Friday, August 20, 2010

Reflections While Making Chicken Salad:
Three Attitudes to the Bible

Diverting my mind from kitchen work last night with one of Dale Martin's enlightening lectures on the New Testament, it occurred to me that there are, broadly speaking, three different attitudes toward the understanding of the Bible.*

One, perhaps the most pervasive even in Christian cultures, is total indifference.   There are quite a few people, many of whom would identify themselves as Christians, who really don't know anything about the Bible and don't care much except insofar as they may like to invoke it in political debate.

There is a second group, smaller but more consequential, who self-identify as Christians (or Jews) who take the Bible very seriously indeed.   They read it and study it, often in groups.  The defining characteristic of this group is that they regard the Bible as a unity, internally consistent; they feel that apparent internal contradictions can be planed away with better instruction or more intense analysis.  The group also includes those who believe the Bible--or particularly the "Revalation of John" at the end of the New Testament, harbors coded messages for our time, with identifiable (if esoteric) references to particular people and events.

There is a third group, probably smaller still, who regard the Bible as a cultural artifact like the Sutton Hoo ship burial or an Etruscan tomb.  They'll read it (sometimes in the original Greek or Hebrew) not to demonstrate its instructive power or internal consistency so much as to situate it in its culture.  Indeed, their primary message is not so much the consistency of the text but of the diversity that it reflects in historical religious culture.  They see the Bible not so much as "Scripture" but as an anthology, written by particular people at particular times, and assembled by others at other times.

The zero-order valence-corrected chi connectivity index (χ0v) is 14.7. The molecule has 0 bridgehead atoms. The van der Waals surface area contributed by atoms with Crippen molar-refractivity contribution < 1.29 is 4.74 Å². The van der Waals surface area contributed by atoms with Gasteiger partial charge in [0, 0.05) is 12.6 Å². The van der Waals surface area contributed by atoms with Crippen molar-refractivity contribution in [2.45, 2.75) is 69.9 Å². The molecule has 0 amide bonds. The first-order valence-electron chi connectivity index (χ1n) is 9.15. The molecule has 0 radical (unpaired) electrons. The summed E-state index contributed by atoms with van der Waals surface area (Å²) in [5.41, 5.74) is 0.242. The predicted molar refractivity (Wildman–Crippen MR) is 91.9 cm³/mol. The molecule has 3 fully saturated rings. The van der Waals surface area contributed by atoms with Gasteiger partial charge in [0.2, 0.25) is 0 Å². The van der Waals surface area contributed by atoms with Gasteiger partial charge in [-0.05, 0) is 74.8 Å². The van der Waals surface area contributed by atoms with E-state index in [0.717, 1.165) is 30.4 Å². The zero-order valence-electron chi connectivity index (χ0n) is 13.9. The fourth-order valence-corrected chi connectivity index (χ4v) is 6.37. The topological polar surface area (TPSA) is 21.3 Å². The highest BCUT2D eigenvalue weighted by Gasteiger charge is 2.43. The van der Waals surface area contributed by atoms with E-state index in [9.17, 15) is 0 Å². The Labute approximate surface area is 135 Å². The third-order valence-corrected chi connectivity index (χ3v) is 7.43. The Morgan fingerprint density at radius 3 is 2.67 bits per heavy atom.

One is tempted to think of this third group as "nonbelievers" (if not heathens, pagans, apostates, sinners, whatever).  A good many of them are heathens.  The perhaps surprising point is--how many of the people in this third group still count themselves as active or at least engaged in some religious community or other, Christin or Jewish.

I suspect this tranche of "nonbelieving believers," though small, is perhaps not as small as we think it is. For example, I suspect, though I cannot prove, that it probably includes many, possibly most, of the people who get paid to teach theology in schools or colleges--who, at the least I think, are far more likely to be skeptics on matters of Biblical authority than their students.

One of the reasons we don't appraise their numbers accurately is, I suspect, that they are loth to call attention to themselves.  A cynic would say they are just trying to stay out of trouble, or to keep a job (remember the stir a couple of years ago when a state-paid Lutheran minister in Denmark declared that, why no, he did not believe, and, why no, he did not see any reason to give up his government paycheck (whatever became of that guy, anyway?).

I'll bet there is some truth in this cynical explanation.  But I can offer a more benign analysis: I think a lot of believing nonbelievers really aren't clear themselves exactly how to define their paradoxical state of being (recall the jibe about the Unitarian missionary who knocks on your front door for no particular reason).  Many (not all) are people who value skepticism and caution and wouldn't want to engage in an conversation likely to turn into a row.

I wonder also if perhaps this cultural discontinuity helps to explain some (not all) of the rancor and resentment so evident among true believers against (caution, irony ahead) their betters.  The true believers perceive that the skeptics aren't levelling with them, and that the skeptics' reticence amounts to cowardice, or hypocrisy, or outright mischief.
A slippery term.  For a Christian, it would include both Old and New Testaments (though the exact content will vary from sect to sect).  Christian scholars who talk about "the Bible," usually mean "the New Testament," and indeed, usually denote it as "the New Testament."  For Jews, of course, "the Bible" is what Christians call "the Old Testament."

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